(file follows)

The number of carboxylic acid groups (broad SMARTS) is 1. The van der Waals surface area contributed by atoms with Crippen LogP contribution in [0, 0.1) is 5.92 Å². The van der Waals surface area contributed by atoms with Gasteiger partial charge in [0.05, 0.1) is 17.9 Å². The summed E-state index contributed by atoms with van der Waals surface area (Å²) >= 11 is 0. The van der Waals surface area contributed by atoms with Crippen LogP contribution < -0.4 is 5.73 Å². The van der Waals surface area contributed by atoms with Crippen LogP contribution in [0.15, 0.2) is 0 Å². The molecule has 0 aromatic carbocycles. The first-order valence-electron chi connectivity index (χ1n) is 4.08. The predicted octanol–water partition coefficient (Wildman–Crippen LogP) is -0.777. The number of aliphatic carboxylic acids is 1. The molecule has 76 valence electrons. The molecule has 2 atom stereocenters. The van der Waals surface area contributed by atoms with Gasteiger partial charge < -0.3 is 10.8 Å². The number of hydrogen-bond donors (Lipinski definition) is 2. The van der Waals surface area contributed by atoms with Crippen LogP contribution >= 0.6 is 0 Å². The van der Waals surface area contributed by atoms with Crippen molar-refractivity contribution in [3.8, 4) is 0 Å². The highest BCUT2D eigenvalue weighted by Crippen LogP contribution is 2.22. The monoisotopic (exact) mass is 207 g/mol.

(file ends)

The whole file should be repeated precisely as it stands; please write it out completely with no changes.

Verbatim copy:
The number of carboxylic acid groups (broad SMARTS) is 1. The van der Waals surface area contributed by atoms with Crippen LogP contribution in [0, 0.1) is 5.92 Å². The van der Waals surface area contributed by atoms with Gasteiger partial charge in [0.05, 0.1) is 17.9 Å². The summed E-state index contributed by atoms with van der Waals surface area (Å²) >= 11 is 0. The van der Waals surface area contributed by atoms with Crippen LogP contribution < -0.4 is 5.73 Å². The van der Waals surface area contributed by atoms with Crippen LogP contribution in [0.15, 0.2) is 0 Å². The molecule has 0 aromatic carbocycles. The first-order valence-electron chi connectivity index (χ1n) is 4.08. The predicted octanol–water partition coefficient (Wildman–Crippen LogP) is -0.777. The number of aliphatic carboxylic acids is 1. The molecule has 76 valence electrons. The molecule has 2 atom stereocenters. The van der Waals surface area contributed by atoms with Gasteiger partial charge < -0.3 is 10.8 Å². The number of hydrogen-bond donors (Lipinski definition) is 2. The van der Waals surface area contributed by atoms with Crippen LogP contribution >= 0.6 is 0 Å². The van der Waals surface area contributed by atoms with Crippen molar-refractivity contribution in [3.8, 4) is 0 Å². The highest BCUT2D eigenvalue weighted by Crippen LogP contribution is 2.22. The monoisotopic (exact) mass is 207 g/mol.